We love to test hardware and software here at FCP.co. So when a new backlit Astra Final Cut Pro X keyboard from Logickeyboard arrived, it didn't stay in the box for long.
Are all keyboards the same? Does it really matter if you edit with an Apple low profile aluminium model or one of the new range of backlit keyboards that are now available.
I think it does. The new illuminated range of coloured keyboards help a lot.
The Logickeyboard Astra went straight into a bag and travelled to an FCPX job for a thorough test.
Three things I immediately noticed about the 'Astra' backlit FCPX.
First of all is the box, it's a very beefy box and good protection from the dreaded 'key pop off' problem if you have to transport the unit from suite to suite. Having knocked an old keyboard accidentally on the boot of my car in a rainy car park, I can assure you that getting keys back on in the wet and in a hurry isn't fun. The internal packing is slightly flimsy and was already torn when opened.
Second is the weight. I wouldn't describe it as heavy (over 2 lbs), but it has a very sturdy construction and is probably twice the weight of its direct competitor.
Third are the dual USB plugs on the end of the cable. This is because unlike the Editors Keys illuminated keyboard, it has two USB sockets on the back of the keyboard. As the post production industry could not function without thumb USB drives, this makes life a lot easier and removes the need for having a separate USB extension cable and/or hub plugged in. The grey plug is for the keyboard and the black is for the sockets. The cable won't split open enough to plug both USBs in either side of an older model MacBook Pro.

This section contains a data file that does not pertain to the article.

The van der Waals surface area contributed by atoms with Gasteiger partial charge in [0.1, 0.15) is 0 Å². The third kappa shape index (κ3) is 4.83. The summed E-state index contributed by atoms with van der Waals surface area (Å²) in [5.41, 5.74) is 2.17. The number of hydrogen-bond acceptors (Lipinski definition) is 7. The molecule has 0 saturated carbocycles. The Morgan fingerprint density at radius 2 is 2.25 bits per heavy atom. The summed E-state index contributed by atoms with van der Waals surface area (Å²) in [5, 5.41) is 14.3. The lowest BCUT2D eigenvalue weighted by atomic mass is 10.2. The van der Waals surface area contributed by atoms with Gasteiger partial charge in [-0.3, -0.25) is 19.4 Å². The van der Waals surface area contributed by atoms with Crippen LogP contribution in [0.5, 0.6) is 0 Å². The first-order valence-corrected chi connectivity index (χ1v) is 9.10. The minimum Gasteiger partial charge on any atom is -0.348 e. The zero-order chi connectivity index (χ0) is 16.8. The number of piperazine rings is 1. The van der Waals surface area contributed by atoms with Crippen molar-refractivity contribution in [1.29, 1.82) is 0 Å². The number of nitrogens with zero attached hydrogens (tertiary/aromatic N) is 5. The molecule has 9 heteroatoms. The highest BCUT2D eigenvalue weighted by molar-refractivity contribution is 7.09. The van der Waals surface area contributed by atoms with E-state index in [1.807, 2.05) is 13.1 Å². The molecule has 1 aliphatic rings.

A USB stick is slightly awkward to get in, but you don't have to lift up the keyboard like previous Apple models. As it sticks out the back, you won't leave it there when you leave!
The first time you plug the keyboard in, a panel pops up asking for you to identify the keyboard, a couple of clicks and it's ready to go.
On to the keyboard 'feel' I have to be honest and say I don't like spongy keyboards, I like the clicky variety. The Logickeyboard's actions were slightly soft but positive and after a day I got used to the feel.
The keyboard has 5 brightness levels that you can rotate through by using the Function and the F5 for down and F6 for up key combinations. Turning the backlight off shows how much the illumination helps. I left it on its maximum setting.
The function key caused me slight confusion as it is positioned on the bottom right of the QWERTY block. This means that the CMD key is the fourth key in from the right instead of the third. When I was trying to feel my way across the keyboard to the CMD key, had to factor the new position in.
So the big question, which is better, the LogicKeyboard or Editors Keys?
The Logickeyboard is undoubtably of better construction. Both have good key illumination although I think the Logic has the edge as the key cap colours are not as dark. The Logic also has better key labeling, but there are some oddities like the V key showing +/- and not being labelled up 'Disable'.
The Editors Keys keyboard has a better key action for me, but I think the Logickeyboard will still going strong long after the other one has clicked once too often. However if weight is at a premium then maybe the much lighter Editors Keys version will work out better.
As for price, the Logic Keyboard's price is ex VAT and shipping on their website, so with that added it totals up to just under £112. The Editors Keys version is £100 plus shipping.
If I had to choose between the two? Logickeyboard wins.
Peter Wiggins is a broadcast freelance editor based in the UK although his work takes him around the world. An early adopter of FCP setting up pioneering broadcasts workflows, his weapon of choice is now Final Cut Pro X.